Friday, October 4, 2013

Vaccinations and poor children

In India, although immunizations are provided for free in government health facilities, vaccination rates remain low because of a lack of proper healthcare providers (especially in rural areas) and unreliability in the supply of vaccines. Moreover, many poor people do not understand the benefits of vaccines.

According to the Center for Disease Dynamics, Economics & Policy, "Approximately 27 million children are born in India each year – the largest birth cohort in the world – but less than 44% receive a full schedule of vaccinations." Moreover, Indian researchers stated, "Although India is a leading producer and exporter of vaccines, the country is home to one-third of the world’s unimmunized children... India’s vaccine deficit has several causes: little investment by the government; a focus on polio eradication at the expense of other immunizations; and low demand as a consequence of a poorly educated population and the presence of anti-vaccine advocates."

Our own staff members sometimes talk about their young relatives in villages who died of a "fever" of unknown origin. Measles? Hepatitis? Don't know.

Although vaccinations can be controversial, they save lives and prevent the spread of potentially life-threatening diseases. The Gates Foundation stated, "Vaccines save millions of lives a year and are among the most cost-effective health interventions ever developed. Immunization has led to the eradication of smallpox, a 74 percent reduction in childhood deaths from measles over the past decade, and the near-eradication of polio. Despite these great strides, there remains an urgent need to reach all children with life-saving vaccines."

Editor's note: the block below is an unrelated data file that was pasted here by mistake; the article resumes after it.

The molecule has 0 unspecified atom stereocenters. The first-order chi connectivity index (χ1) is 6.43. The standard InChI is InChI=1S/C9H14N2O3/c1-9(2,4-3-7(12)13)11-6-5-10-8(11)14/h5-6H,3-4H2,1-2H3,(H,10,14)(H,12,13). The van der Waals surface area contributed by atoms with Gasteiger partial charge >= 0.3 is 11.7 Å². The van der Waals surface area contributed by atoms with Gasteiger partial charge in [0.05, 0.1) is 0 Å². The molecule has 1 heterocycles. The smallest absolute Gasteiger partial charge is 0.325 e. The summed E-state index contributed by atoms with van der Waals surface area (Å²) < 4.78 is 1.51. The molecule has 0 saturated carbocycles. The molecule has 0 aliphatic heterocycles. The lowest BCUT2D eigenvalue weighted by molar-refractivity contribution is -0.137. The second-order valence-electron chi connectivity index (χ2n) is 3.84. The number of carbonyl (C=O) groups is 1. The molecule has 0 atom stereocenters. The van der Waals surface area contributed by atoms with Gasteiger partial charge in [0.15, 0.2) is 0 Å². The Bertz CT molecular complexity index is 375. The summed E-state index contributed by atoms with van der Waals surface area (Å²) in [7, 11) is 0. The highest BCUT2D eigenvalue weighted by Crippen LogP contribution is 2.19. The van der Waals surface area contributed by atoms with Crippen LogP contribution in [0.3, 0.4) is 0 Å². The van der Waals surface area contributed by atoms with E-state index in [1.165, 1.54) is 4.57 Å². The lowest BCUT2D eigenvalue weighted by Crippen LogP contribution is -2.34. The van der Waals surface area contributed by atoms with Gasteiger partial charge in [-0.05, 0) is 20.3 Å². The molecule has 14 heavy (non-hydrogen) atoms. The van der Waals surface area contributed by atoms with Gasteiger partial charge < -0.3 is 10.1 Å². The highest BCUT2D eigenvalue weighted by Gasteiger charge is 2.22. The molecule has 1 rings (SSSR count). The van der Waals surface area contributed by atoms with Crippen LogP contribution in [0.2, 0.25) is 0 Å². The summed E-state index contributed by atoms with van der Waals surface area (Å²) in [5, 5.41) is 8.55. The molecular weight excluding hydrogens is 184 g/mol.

Most of our kids at Karunya Mane, who are all from the streets and slums, were not vaccinated during their early months and years of life. Even if they may have been, their moms (if they have a mom) have no immunization records. Part of effort to provide our kids with the basic needs is to ensure that they are all properly vaccinated

We've tried to take our kids to the government children's hospital for free vaccinations but to no avail -- possibly because our kids may be older than tiny-tot age so don't qualify. Vaccines in India are less expensive than in the Western world, but still cost a bit, especially when vaccinating 40+ kids, and we estimate that it costs around $200 to fully vaccinate a child. 

little Jyothi and mom Lakshmi in early 2008
Most of our kids cry a bit when they see the needle, but not too much. Two of our tough little ones, Jyothi and Umesh, don't even react when getting their shots! 

Volunteer doctors and nurses generously donate their time to vaccinate our kids at Karunya Mane, such as Dr. Miguel Valenzuela, who gave his time when he was in Mysore for yoga classes. We're almost complete with catch-up vaccinations for most of our kids, but if you'd like to make a donation to help cover these costs, please do so at


Center for Disease Dynamics, Economics & Policy (see’s_vaccination_problem_cddep_director_weighs_nature_and_health_affairs); Ramanan Laxminarayan and Nirmal Kumar Ganguly (see; Gates Foundation (see

1 comment:

Karan Singh said...

Hello All,

Bill & Melinda Gates Foundation has launched "Records for Life" contest to redesign the child health record accurately. The contest will surely help for redesigning the child health record. Through this new record government will provide vaccination and more immunization services to each child of the world. It is very significant to redesign the health record for saving children from disease.

The procedure is really very helpful for children to provide vaccination, polio drops and immunization services to each child. To participate in the contest, visit at

All members, expertise, group and individual person can participate in this contest for wining up to $50,000. We also announce the last date of the contest is 31st October 2013 and winners will be announced in early 2014.

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